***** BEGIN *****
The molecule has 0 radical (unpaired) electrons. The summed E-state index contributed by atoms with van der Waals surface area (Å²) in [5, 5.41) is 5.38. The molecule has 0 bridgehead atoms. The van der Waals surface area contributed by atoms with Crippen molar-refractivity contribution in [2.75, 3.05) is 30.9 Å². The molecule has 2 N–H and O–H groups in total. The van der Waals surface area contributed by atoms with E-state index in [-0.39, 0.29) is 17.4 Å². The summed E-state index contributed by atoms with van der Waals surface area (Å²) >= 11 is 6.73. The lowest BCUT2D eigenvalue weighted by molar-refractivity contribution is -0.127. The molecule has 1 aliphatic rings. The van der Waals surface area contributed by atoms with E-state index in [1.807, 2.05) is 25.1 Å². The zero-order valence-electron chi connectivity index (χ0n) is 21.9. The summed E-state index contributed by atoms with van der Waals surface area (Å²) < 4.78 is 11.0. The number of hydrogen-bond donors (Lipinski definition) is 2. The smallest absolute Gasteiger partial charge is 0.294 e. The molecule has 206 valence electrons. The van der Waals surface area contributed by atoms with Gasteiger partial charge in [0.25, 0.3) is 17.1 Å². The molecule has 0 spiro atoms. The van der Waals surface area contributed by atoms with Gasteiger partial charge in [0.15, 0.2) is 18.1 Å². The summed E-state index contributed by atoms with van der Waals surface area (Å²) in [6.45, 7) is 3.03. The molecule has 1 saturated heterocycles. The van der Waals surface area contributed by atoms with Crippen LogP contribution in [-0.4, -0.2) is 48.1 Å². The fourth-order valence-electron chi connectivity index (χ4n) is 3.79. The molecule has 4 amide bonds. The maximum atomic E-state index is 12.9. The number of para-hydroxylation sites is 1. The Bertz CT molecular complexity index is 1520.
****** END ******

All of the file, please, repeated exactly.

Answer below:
The molecule has 0 radical (unpaired) electrons. The summed E-state index contributed by atoms with van der Waals surface area (Å²) in [5, 5.41) is 5.38. The molecule has 0 bridgehead atoms. The van der Waals surface area contributed by atoms with Crippen molar-refractivity contribution in [2.75, 3.05) is 30.9 Å². The molecule has 2 N–H and O–H groups in total. The van der Waals surface area contributed by atoms with E-state index in [-0.39, 0.29) is 17.4 Å². The summed E-state index contributed by atoms with van der Waals surface area (Å²) >= 11 is 6.73. The lowest BCUT2D eigenvalue weighted by molar-refractivity contribution is -0.127. The molecule has 1 aliphatic rings. The van der Waals surface area contributed by atoms with E-state index in [1.807, 2.05) is 25.1 Å². The zero-order valence-electron chi connectivity index (χ0n) is 21.9. The summed E-state index contributed by atoms with van der Waals surface area (Å²) < 4.78 is 11.0. The number of hydrogen-bond donors (Lipinski definition) is 2. The smallest absolute Gasteiger partial charge is 0.294 e. The molecule has 206 valence electrons. The van der Waals surface area contributed by atoms with Gasteiger partial charge in [0.25, 0.3) is 17.1 Å². The molecule has 0 spiro atoms. The van der Waals surface area contributed by atoms with Gasteiger partial charge in [0.15, 0.2) is 18.1 Å². The summed E-state index contributed by atoms with van der Waals surface area (Å²) in [6.45, 7) is 3.03. The molecule has 1 saturated heterocycles. The van der Waals surface area contributed by atoms with Crippen LogP contribution in [-0.4, -0.2) is 48.1 Å². The fourth-order valence-electron chi connectivity index (χ4n) is 3.79. The molecule has 4 amide bonds. The maximum atomic E-state index is 12.9. The number of para-hydroxylation sites is 1. The Bertz CT molecular complexity index is 1520.